Hip Hop Ballers

In one of my recent blogs, NBA Talk, I shared some predictions about teams and players that will surprise the basketball world this season. This time, NBA Talk is going to go in a different direction. How many times have you seen a famous rapper in his prime make it into the NBA? Or how about this thought, how many times have you seen an NBA player in his prime become a respected musician? (Okay aside from Shaq Diesel and Allen Iverson aka Jewelz)

I have never seen a famous rapper become an NBA player (even though J.Cole proved he could ball with the stars) But the list is getting longer for the number of NBA players who are now testing the waters of rap music. Hip-Hop and the NBA have always had a close relationship like two brothers. There are a few things that these brothers of culture have in common. Both have the purpose of entertaining large amounts of people, if they’re talented and lucky enough, a player will get paid more in one year than some people will make in a life-time, and all it takes is one mindless mistake from a player or a rapper, and either of them can end up on the front page of the tabloids. At the core, beyond the ball or the lyrics, these industries are very similar.

So why the recent change? Why are basketball stars such as Damian Lillard of the Portland Trailblazers, or Iman Shumpert of the Cleveland Cavaliers, and even rookie Lonzo Ball of the Los Angeles Lakers, forging this new path into the music world? Oh, you didn’t know these guys were also rappers? Check out Damien Lillard, Lonzo Ball, and Iman Shumpert going in with their rap respective rap songs.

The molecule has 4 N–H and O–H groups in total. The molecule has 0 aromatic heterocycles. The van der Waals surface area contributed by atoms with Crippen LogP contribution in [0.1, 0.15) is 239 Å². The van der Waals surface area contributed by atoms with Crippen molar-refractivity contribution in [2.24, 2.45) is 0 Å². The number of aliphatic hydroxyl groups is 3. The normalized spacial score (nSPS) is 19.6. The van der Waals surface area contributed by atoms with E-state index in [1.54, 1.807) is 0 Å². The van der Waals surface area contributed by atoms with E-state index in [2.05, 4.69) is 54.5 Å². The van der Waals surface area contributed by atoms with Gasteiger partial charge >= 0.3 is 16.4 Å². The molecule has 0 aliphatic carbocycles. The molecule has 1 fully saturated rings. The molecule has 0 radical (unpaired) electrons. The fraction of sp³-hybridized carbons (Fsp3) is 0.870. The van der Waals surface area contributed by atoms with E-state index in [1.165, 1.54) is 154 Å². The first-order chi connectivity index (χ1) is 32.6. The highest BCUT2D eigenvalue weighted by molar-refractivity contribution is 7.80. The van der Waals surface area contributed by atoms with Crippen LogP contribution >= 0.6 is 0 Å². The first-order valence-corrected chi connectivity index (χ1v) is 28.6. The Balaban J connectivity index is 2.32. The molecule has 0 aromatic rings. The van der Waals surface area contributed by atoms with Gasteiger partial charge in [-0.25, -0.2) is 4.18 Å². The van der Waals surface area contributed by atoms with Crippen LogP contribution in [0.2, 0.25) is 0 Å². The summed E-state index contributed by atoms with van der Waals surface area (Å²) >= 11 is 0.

But again, why the flourishing of talented individuals trying to excel in multiple industries? Simple: its the Millennial mentality.

For some time now, I have been hearing negative comments about my generation: the Millennials. For instance, one common misconception I have heard is that millennials don’t want to work hard and they want everything handed to them. To some extent, and for some millennials, this is true. However, the biggest factor that plays into the so-called lack of effort by millennials is that there have never been so much possibilities for an individual until now. With all the technological improvements, including the rise of social media and the ability to get your voice out into the world, it is hard to pick one thing and do that for a lifetime. Our parents and grandparents had few options to pick from when it came down to choosing something meaningful to  do with their lives. Now, the possibilities are endless.

With that in mind, it is easier to understand why basketball players don’t stick to the hardwood floor. I can assume that most of them grew up listening to the same rappers who are courtside at some of their games. I’m pretty sure that some of them stood in front of the mirror reciting lyrics from their favorite songs. Therefore, it is not hard to believe that they may have had a dream of doing something musically even though they were basketball stars.

There are rappers in the music industry who spent years trying to be recognized by the world. NBA players who become rappers don’t have to go through those struggles; people just have to look on the back of their Jerseys to know their names. Basketball is now something that can open the door to something even bigger.

So, to the people who talk bad about millennials, I hope they realize that we are the most versatile generation to ever walk the planet. Furthermore, we can’t be confined to one particular thing. I hope that more basketball players not only become rappers, but also doctors, teachers, and politicians. In the words of Lecrae, “The sky ain’t the limit, it’s a limitation.”

Kevin Steele